Previously, we began looking at some of the pressures that are bearing upon electronics and app manufacturers to address the problem of distracted driving. As we noted, this pressure is coming both from highway safety regulators and from the court system.
App developer Snapchat, for instance, was sued last year by a couple who were seriously injured by an 18-year-old driver who had been distracted by using the app’s speed filter feature in an attempt to log herself travelling at 100 miles per hour. They claimed that Snapchat should be held liable for failing to remove or restrict use of the speed filter feature given previous reports of distraction-induced accidents.
The judge in the Snapchat case ultimately ruled that Snapchat was immune from liability under a federal law that protects Internet service providers and users from statements made by other content providers. The decision was a victory for Snapchat, but it remains to be seen whether other courts will take the same approach.
Yet another angle on the distracted driving issue is whether those who send text messages which contribute to distracted driving accidents should be held liable. Cases like this have been filed, or are in the process of being filed, in both New Jersey and Pennsylvania. The idea would be to base liability on the concept of aiding and abetting another in a violation of law.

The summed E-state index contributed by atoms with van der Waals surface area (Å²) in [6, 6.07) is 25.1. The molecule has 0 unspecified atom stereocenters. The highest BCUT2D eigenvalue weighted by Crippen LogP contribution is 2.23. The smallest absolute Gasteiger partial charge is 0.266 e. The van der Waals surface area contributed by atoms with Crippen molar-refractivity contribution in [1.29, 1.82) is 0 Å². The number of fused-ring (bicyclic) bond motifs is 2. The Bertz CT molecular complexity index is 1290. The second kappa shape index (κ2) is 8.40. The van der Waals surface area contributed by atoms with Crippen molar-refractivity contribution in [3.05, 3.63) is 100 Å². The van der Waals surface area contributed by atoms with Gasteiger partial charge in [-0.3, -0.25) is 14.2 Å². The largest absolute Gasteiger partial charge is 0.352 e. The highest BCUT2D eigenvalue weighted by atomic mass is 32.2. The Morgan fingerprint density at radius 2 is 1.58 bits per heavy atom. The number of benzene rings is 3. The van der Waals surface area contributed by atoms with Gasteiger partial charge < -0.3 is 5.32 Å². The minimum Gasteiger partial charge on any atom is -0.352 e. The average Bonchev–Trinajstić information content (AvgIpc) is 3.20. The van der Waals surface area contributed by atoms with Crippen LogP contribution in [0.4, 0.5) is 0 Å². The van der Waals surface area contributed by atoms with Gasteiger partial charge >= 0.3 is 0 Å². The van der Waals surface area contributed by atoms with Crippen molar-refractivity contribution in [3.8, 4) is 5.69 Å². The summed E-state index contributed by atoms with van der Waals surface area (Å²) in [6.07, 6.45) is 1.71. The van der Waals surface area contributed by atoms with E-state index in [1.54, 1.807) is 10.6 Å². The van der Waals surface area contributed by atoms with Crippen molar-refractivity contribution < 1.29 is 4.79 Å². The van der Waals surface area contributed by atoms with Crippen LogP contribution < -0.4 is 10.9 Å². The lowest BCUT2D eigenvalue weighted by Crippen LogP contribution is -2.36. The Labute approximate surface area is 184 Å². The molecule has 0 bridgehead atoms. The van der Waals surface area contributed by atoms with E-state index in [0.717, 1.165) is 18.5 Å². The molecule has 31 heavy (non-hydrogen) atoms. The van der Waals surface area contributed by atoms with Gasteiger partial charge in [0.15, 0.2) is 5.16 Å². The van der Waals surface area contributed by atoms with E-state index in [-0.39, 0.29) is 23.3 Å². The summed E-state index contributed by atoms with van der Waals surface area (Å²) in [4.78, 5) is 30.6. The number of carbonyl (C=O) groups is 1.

Proponents compare it to holding a bartender liable for overserving a patron. In any such case, the key would be whether the sender of the text message knew or had reason to know that the receiver was driving at the time the text was sent. Here as well, it remains to be seen how the theory holds up in court, but it shows another avenue where the court system is dealing with the issue of liability for distracted driving.
Those who have been harmed by a distracted driver have the right to be fully compensated for their injuries and losses. Working with an experienced attorney helps ensure they are able to consider all the options available for seeking compensation, and that their interests are zealously advocated in the courts.
CBS News, “A win for Snapchat in crash lawsuit tied to speed filter,” Jan. 23, 20Texting & CBS
Pittsburgh, “Texting & Driving: Can Sender Be Held Liable In Crash?,” Heather Abraham, Feb. 10, 2017.